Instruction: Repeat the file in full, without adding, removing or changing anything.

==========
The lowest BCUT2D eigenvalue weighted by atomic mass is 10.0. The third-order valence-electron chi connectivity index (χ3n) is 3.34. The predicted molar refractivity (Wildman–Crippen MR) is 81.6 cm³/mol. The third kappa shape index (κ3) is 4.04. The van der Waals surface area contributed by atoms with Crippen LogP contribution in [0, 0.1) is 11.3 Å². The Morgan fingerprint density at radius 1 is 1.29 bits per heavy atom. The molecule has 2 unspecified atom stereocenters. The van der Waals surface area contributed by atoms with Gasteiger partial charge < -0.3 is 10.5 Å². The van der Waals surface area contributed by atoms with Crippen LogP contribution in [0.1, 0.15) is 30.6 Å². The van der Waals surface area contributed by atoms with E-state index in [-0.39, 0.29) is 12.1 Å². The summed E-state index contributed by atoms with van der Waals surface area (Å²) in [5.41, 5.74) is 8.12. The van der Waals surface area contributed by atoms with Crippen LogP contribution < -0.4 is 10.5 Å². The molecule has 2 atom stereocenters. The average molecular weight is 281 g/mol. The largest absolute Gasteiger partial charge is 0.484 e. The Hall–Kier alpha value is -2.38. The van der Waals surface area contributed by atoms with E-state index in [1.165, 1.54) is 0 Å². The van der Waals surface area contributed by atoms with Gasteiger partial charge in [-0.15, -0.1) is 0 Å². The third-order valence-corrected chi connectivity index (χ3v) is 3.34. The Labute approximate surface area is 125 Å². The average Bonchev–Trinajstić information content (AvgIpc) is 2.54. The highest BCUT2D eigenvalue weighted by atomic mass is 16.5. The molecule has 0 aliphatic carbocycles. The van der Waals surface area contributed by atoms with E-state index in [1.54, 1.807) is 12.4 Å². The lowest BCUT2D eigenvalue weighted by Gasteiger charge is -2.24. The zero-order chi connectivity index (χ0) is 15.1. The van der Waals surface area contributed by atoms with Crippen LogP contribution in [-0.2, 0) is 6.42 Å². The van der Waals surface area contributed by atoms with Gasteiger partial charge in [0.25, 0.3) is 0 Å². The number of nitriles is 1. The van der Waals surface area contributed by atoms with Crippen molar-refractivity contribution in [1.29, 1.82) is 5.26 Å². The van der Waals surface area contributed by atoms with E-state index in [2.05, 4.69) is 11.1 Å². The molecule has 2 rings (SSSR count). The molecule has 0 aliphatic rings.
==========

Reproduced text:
The lowest BCUT2D eigenvalue weighted by atomic mass is 10.0. The third-order valence-electron chi connectivity index (χ3n) is 3.34. The predicted molar refractivity (Wildman–Crippen MR) is 81.6 cm³/mol. The third kappa shape index (κ3) is 4.04. The van der Waals surface area contributed by atoms with Crippen LogP contribution in [0, 0.1) is 11.3 Å². The Morgan fingerprint density at radius 1 is 1.29 bits per heavy atom. The molecule has 2 unspecified atom stereocenters. The van der Waals surface area contributed by atoms with Gasteiger partial charge < -0.3 is 10.5 Å². The van der Waals surface area contributed by atoms with Crippen LogP contribution in [0.1, 0.15) is 30.6 Å². The van der Waals surface area contributed by atoms with E-state index in [-0.39, 0.29) is 12.1 Å². The summed E-state index contributed by atoms with van der Waals surface area (Å²) in [5.41, 5.74) is 8.12. The van der Waals surface area contributed by atoms with Crippen LogP contribution < -0.4 is 10.5 Å². The molecule has 2 atom stereocenters. The average molecular weight is 281 g/mol. The largest absolute Gasteiger partial charge is 0.484 e. The Hall–Kier alpha value is -2.38. The van der Waals surface area contributed by atoms with E-state index in [1.165, 1.54) is 0 Å². The van der Waals surface area contributed by atoms with Gasteiger partial charge in [-0.15, -0.1) is 0 Å². The third-order valence-corrected chi connectivity index (χ3v) is 3.34. The Labute approximate surface area is 125 Å². The average Bonchev–Trinajstić information content (AvgIpc) is 2.54. The highest BCUT2D eigenvalue weighted by atomic mass is 16.5. The molecule has 0 aliphatic carbocycles. The van der Waals surface area contributed by atoms with E-state index in [1.54, 1.807) is 12.4 Å². The lowest BCUT2D eigenvalue weighted by Gasteiger charge is -2.24. The zero-order chi connectivity index (χ0) is 15.1. The van der Waals surface area contributed by atoms with Crippen LogP contribution in [-0.2, 0) is 6.42 Å². The van der Waals surface area contributed by atoms with Gasteiger partial charge in [0.25, 0.3) is 0 Å². The number of nitriles is 1. The van der Waals surface area contributed by atoms with Crippen molar-refractivity contribution in [1.29, 1.82) is 5.26 Å². The van der Waals surface area contributed by atoms with E-state index in [2.05, 4.69) is 11.1 Å². The molecule has 2 rings (SSSR count). The molecule has 0 aliphatic rings.